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The market value of electricity generated from biomass in the United States will increase steadily to $53 billion by 2020, up from approximately $45 billion in 2010, according to a new report.
Biomass, already a large percentage of total renewable energy sources, is poised for continued growth in the years to come within three key sectors: biopower, biofuels, and bioproducts. Significant investments continue to be made in biomass research and development, and the pace of commercializing new technologies will increase during the next decade, according to analysts at Pike Research.
“Biomass will continue to be the leading source of renewable energy,” says managing director Clint Wheelock. “While it does not have the celebrity appeal of solar, wind or other emerging technologies, biomass is an affordable and reliable form of power generation. In addition, we expect continued growth in the adoption of biofuels during the next decade, as well as a proliferation of bioproducts such as plastics and chemicals.”
Wheelock adds that many different feedstocks can be classified as “biomass” including corn and grains, plants and forest resources, construction/industry waste, agricultural and food industry wastes, terrestrial and aquatic energy crops, municipal waste and manure.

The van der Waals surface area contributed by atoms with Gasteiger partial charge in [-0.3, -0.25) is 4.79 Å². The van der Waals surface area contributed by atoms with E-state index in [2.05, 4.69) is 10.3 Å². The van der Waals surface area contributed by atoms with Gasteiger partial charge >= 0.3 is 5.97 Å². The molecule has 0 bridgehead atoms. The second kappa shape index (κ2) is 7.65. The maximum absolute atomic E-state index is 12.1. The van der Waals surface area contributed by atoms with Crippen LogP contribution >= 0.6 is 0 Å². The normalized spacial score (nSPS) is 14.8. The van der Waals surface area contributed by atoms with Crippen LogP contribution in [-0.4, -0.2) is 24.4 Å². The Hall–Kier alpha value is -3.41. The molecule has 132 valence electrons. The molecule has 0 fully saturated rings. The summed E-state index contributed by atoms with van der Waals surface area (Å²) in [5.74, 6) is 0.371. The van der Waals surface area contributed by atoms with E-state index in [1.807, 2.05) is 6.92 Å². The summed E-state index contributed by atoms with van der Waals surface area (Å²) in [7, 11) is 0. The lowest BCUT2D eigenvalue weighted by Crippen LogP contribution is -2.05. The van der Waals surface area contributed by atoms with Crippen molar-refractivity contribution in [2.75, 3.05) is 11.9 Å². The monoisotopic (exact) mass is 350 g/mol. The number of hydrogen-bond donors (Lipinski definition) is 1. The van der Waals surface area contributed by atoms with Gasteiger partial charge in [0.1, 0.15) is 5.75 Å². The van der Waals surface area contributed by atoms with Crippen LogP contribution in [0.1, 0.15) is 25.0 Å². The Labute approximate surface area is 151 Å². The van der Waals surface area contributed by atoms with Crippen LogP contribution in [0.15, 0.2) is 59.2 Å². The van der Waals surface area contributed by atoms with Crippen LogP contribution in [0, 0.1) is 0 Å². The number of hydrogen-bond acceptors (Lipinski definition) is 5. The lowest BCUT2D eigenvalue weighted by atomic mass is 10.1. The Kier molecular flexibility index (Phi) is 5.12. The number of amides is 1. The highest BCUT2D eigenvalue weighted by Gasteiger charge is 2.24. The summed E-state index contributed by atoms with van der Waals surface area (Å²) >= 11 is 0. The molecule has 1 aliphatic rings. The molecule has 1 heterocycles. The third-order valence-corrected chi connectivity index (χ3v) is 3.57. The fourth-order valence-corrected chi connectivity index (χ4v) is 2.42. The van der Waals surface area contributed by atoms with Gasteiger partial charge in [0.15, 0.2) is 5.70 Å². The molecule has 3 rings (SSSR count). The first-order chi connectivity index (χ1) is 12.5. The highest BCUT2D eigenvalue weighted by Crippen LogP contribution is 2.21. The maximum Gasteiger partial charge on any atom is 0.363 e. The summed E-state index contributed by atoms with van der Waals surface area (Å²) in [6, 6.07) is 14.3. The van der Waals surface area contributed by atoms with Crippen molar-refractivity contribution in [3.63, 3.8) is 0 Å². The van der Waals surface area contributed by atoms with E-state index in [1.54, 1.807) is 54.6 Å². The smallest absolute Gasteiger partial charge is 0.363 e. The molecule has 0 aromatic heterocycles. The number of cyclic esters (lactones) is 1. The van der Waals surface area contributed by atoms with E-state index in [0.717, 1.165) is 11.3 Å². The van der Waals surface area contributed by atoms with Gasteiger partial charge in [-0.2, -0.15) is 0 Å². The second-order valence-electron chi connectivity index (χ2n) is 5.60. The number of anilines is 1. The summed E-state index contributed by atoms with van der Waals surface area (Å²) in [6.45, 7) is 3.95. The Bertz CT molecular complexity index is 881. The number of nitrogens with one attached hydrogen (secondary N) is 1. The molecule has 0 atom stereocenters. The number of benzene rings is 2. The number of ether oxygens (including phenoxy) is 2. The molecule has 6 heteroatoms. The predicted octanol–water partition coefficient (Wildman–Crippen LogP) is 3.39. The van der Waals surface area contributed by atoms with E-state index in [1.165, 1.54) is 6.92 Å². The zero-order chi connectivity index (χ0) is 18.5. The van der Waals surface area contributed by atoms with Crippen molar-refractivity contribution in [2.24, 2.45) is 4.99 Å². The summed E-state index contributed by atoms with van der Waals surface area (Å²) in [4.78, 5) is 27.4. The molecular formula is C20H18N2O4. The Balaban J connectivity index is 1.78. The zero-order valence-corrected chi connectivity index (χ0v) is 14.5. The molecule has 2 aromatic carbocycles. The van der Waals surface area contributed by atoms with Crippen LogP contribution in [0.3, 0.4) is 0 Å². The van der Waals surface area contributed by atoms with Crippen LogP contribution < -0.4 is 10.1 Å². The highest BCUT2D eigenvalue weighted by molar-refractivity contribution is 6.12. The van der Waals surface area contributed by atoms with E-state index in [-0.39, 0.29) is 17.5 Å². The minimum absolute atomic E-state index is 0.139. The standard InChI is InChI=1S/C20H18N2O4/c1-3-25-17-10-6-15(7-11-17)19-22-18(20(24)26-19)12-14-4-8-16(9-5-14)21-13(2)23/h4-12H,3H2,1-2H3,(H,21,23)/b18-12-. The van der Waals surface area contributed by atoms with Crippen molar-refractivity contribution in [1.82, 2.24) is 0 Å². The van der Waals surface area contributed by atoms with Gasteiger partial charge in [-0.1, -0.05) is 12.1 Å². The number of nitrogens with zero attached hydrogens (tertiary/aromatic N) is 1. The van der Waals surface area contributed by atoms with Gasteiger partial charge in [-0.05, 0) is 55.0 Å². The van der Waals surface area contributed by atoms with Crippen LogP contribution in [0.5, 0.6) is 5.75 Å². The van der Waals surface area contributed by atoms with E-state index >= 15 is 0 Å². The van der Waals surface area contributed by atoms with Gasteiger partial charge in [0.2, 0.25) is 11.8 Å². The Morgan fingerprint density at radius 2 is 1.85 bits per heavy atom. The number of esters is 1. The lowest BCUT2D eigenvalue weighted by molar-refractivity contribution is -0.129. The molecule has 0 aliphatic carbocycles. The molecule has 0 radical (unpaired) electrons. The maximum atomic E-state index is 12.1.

Applications for biomass range widely, from power generation to heating, transportation fuels, chemicals, and plastics. The development of the biomass industry is in large part driven by government policies and mandates and, while world governments are likely to back away from some of the aggressive targets set a few years ago, Pike Research anticipates that biomass will continue to be a significant focus for energy policymakers.
The report, “Biomass Markets and Technologies”, analyzes the global market opportunity for biomass with a focus on power generation, biofuels, and bioproducts including plastics and chemicals. It examines demand drivers, technology issues, policy and regulatory factors with forecasts through 2035.
Last month, an annual survey on global renewable energy mergers and acquisitions worldwide found that 37% of respondents plan to invest in biomass--higher than both solar and wind.
Also, the U.S. Department of Agriculture announced the award of more than $4.2 million in grants to 13 small businesses and community groups developing renewable energy projects and new product development using woody biomass from National Forest lands. USDA also released a report providing a roadmap on how America can meet the Renewable Fuel Standard (RFS2).
Meanwhile, forest advocacy groups warn that bioenergy poses a threat to forests and indigenous peoples. Increased demand for burning wood as an energy source has increased logging and expansion of tree plantations in the US, Ghana, the Congo, Brazil and West Papua.
An executive summary of the Pike Research report is available for free download.
Disclosure: no positions